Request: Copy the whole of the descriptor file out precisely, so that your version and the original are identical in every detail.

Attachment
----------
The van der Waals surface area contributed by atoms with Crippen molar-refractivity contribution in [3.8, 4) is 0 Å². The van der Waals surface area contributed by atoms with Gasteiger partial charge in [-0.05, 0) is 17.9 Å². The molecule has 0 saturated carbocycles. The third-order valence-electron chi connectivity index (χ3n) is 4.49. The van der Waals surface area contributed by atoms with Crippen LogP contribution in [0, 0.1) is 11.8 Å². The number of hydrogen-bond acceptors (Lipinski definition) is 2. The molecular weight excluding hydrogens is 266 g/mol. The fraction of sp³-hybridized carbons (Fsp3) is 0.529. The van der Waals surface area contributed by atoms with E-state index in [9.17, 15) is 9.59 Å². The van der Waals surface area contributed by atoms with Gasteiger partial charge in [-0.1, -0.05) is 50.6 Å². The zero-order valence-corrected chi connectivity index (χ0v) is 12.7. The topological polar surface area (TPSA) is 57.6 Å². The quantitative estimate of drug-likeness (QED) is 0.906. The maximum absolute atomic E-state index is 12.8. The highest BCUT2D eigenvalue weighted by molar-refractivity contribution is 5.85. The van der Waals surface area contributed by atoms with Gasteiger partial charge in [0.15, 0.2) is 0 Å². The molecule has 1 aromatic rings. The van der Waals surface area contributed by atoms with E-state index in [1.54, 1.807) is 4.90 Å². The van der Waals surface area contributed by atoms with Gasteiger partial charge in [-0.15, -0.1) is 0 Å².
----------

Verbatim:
The van der Waals surface area contributed by atoms with Crippen molar-refractivity contribution in [3.8, 4) is 0 Å². The van der Waals surface area contributed by atoms with Gasteiger partial charge in [-0.05, 0) is 17.9 Å². The molecule has 0 saturated carbocycles. The third-order valence-electron chi connectivity index (χ3n) is 4.49. The van der Waals surface area contributed by atoms with Crippen LogP contribution in [0, 0.1) is 11.8 Å². The number of hydrogen-bond acceptors (Lipinski definition) is 2. The molecular weight excluding hydrogens is 266 g/mol. The fraction of sp³-hybridized carbons (Fsp3) is 0.529. The van der Waals surface area contributed by atoms with E-state index in [9.17, 15) is 9.59 Å². The van der Waals surface area contributed by atoms with Gasteiger partial charge in [-0.1, -0.05) is 50.6 Å². The zero-order valence-corrected chi connectivity index (χ0v) is 12.7. The topological polar surface area (TPSA) is 57.6 Å². The quantitative estimate of drug-likeness (QED) is 0.906. The maximum absolute atomic E-state index is 12.8. The highest BCUT2D eigenvalue weighted by molar-refractivity contribution is 5.85. The van der Waals surface area contributed by atoms with Gasteiger partial charge in [0.15, 0.2) is 0 Å². The molecule has 1 aromatic rings. The van der Waals surface area contributed by atoms with E-state index in [1.54, 1.807) is 4.90 Å². The van der Waals surface area contributed by atoms with Gasteiger partial charge in [-0.15, -0.1) is 0 Å².